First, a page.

Stefanie Kammerman, the Stock Whisperer, to tell you the Whisper of the Week: GLD and SLV in my week...
Nothing surprising in this morning's surprisingly bad unemployment numbers
12/17/2009 10:01 am EST
It should keep your blood pressure down , prevent you from climbing out on ledge, and from joining this morning’s knee-jerk selling in the stock market .
Initial claims for unemployment benefits climbed to 480,000 in the week that ended on December 12, the Department of Labor announced today, December 17. That was an increase of 7,000 from the previous week. Economists surveyed by Bloomberg had expected that initial claims would drop to 465,000 for the week.
The news supports yesterday’s statement from the Federal Reserve’s Open Market Committee citing high unemployment as a reason for keeping short-term interest rates near 0% for an “extended period.”
The rise in initial claims isn’t, however, evidence that the economy is sliding back into recession.
The four-week moving average of initial claims, which is a better indicator of the trend since it takes the big week-to-week swings out of the numbers, fell to 467,500 for the week that ended on December 12. That was the lowest level of the moving average since September 2008.
The best way to think about the stubbornly and surprisingly high level of initial claims reported on December 17 is to remember that it’s a lot easier to fire people than it is to rehire them. Especially after an extended and really deep recession.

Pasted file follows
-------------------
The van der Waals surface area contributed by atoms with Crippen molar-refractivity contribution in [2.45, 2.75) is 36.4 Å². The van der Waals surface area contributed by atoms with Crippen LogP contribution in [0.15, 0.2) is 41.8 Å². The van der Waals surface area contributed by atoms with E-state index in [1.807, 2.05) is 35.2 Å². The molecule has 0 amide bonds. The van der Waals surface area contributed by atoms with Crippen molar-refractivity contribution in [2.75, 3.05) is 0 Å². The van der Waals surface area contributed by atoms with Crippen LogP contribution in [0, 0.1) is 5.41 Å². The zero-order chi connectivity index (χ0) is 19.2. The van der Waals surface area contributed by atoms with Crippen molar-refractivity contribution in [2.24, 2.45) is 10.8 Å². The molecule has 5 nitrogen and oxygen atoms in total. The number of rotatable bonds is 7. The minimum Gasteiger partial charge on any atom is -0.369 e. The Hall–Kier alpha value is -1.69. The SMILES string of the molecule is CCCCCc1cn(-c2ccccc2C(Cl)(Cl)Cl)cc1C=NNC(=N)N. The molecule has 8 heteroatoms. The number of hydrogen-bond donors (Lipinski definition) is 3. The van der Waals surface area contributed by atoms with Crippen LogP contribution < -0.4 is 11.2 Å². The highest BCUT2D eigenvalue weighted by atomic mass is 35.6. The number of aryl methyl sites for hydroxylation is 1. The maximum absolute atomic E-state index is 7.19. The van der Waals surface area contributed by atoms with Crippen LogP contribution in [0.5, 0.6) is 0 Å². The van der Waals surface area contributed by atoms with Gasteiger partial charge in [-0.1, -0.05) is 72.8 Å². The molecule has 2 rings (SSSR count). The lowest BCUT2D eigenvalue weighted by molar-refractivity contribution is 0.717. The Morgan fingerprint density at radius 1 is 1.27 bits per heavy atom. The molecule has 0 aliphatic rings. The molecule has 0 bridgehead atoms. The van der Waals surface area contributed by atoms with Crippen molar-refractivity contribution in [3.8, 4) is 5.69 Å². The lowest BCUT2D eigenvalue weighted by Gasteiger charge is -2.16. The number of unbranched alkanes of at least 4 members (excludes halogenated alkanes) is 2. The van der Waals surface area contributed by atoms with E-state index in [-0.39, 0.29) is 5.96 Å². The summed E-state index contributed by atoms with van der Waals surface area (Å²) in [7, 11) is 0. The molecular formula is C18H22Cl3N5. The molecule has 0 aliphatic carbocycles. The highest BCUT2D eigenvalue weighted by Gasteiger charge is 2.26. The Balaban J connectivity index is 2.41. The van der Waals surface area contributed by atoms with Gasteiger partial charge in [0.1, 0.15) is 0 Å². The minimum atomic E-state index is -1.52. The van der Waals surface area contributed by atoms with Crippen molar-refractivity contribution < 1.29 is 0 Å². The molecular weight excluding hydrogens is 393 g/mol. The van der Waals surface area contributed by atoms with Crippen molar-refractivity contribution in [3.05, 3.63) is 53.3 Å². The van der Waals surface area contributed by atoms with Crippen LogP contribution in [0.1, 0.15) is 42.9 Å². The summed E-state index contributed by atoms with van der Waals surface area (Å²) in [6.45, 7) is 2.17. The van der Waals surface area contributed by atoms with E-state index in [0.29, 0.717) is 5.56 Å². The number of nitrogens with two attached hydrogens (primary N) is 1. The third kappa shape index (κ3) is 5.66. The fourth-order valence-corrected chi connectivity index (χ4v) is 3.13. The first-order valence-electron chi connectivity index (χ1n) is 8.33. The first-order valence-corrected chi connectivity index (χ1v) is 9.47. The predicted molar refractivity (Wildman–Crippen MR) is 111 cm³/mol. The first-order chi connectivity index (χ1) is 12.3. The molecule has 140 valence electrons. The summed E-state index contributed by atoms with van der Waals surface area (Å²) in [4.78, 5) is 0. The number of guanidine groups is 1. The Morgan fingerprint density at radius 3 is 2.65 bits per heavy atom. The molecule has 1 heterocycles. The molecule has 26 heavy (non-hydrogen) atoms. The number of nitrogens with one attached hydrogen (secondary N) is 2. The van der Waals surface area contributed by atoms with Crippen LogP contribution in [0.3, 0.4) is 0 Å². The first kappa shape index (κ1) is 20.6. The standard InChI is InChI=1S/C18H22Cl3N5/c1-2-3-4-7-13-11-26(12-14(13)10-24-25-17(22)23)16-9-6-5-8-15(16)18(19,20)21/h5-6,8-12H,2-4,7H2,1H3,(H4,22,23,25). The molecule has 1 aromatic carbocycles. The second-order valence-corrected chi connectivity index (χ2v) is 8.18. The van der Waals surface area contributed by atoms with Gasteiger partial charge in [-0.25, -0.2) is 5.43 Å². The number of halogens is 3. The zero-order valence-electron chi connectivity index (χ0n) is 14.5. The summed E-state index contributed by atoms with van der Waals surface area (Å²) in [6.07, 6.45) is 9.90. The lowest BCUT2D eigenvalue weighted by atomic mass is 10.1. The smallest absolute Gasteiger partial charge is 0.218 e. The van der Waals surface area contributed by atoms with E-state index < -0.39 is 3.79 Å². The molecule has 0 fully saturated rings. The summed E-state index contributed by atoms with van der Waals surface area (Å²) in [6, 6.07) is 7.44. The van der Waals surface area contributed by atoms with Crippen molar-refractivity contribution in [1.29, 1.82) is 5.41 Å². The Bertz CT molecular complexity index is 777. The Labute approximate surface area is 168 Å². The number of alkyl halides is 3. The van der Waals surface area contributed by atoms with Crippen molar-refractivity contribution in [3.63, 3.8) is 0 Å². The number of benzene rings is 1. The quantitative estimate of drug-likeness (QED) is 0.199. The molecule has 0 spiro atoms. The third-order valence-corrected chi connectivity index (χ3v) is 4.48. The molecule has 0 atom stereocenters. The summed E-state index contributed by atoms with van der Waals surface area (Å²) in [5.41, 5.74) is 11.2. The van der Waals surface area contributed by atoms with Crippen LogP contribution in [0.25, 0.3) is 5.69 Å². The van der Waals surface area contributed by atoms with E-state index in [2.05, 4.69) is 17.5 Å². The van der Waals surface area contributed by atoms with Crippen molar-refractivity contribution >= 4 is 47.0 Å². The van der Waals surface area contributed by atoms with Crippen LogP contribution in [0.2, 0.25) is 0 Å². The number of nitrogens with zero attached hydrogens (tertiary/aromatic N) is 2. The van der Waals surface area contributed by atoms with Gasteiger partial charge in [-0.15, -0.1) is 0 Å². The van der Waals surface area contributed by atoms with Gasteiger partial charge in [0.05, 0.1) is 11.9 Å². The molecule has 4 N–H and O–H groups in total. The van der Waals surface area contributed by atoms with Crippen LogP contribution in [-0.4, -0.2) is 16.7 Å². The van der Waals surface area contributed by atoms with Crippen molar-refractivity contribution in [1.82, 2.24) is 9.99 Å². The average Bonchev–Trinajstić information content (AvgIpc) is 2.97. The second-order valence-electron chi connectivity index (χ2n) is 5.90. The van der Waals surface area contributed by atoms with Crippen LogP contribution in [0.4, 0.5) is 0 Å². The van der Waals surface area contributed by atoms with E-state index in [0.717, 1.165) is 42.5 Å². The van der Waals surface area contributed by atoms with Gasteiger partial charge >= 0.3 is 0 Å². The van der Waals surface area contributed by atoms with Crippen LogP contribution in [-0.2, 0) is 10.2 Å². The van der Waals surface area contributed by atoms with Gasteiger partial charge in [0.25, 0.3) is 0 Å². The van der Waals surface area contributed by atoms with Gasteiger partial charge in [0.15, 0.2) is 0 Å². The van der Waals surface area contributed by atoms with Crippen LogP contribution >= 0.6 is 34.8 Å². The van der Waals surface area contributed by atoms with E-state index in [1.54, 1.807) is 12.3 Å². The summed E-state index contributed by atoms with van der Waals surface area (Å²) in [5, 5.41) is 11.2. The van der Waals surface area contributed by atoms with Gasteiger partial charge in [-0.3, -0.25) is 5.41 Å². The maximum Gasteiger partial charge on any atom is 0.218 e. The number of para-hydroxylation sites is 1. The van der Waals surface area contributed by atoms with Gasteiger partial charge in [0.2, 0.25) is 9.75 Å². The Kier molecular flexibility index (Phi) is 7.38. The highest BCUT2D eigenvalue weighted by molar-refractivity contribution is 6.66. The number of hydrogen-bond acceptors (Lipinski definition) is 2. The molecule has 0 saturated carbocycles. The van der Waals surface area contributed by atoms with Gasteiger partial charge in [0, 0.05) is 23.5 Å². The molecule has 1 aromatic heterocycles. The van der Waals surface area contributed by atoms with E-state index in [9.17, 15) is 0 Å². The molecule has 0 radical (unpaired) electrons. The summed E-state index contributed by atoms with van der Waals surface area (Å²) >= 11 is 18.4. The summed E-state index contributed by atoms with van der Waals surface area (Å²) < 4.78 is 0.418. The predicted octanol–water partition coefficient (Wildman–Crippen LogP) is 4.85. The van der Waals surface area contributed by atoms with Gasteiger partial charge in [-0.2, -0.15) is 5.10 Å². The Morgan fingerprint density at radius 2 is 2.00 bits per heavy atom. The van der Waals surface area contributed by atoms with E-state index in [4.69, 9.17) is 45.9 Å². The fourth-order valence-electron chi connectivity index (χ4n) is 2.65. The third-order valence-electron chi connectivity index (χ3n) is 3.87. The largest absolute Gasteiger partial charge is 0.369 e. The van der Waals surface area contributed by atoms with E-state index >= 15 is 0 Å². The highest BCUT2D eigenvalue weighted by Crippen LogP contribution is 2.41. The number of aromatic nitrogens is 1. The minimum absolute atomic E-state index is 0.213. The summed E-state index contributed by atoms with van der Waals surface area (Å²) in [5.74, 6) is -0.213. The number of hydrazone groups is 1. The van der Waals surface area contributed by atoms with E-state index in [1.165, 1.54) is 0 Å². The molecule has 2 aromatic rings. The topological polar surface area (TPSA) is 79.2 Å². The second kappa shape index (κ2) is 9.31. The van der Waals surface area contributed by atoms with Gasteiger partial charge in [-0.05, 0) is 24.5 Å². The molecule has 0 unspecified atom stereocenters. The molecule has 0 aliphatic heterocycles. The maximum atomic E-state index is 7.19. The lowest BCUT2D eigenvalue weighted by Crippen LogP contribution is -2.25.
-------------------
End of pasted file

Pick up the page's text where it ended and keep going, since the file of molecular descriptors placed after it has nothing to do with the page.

Right now some companies are still cutting jobs as they struggle with depressed conditions in individual industries that haven’t yet begun to recover or strive to become leaner operations to in order to survive in what promises to be a relentlessly competitive global economy even after any recovery.
Once management has made the often wrenching emotional decision to fire 400 or 4,000 workers, it’s not very hard to get the firing done. You mobilize human resources, reserve a lot of conference rooms, and send out the pink slips
Contrast that with the difficulty of hiring. First, after a recession, a company’s managers are likely to think twice, no make that three times, about hiring. The last thing they want to do is to jump the gun and hire new workers before their business has actually started to turn around. And then, second, filling job slots is a lot harder than emptying them. Companies have to advertise, hire headhunters, screen applicants, and finally interview to make sure they’ve got the right person for the job. Sometimes that new worker when offered the job can’t start right away or turns down the offer. Even when a company is rehiring workers of its own that it laid off, it can take a while to track down individuals, make the offer, get the paperwork done, and the like.
What we’re seeing in the unexpectedly high initial claims numbers is a lag in hiring. I’d expect this number, even on a week to week basis, will start to fall again in 2010 as hiring continues to catch up with an improvement in the economy.
That won’t bring unemployment down quickly. In fact increased hiring is likely to bring more discouraged workers back into the job market. That will keep the official unemployment rate high even as the economy improves.
Just remember to chant “Unemployment is a lagging indicator.”
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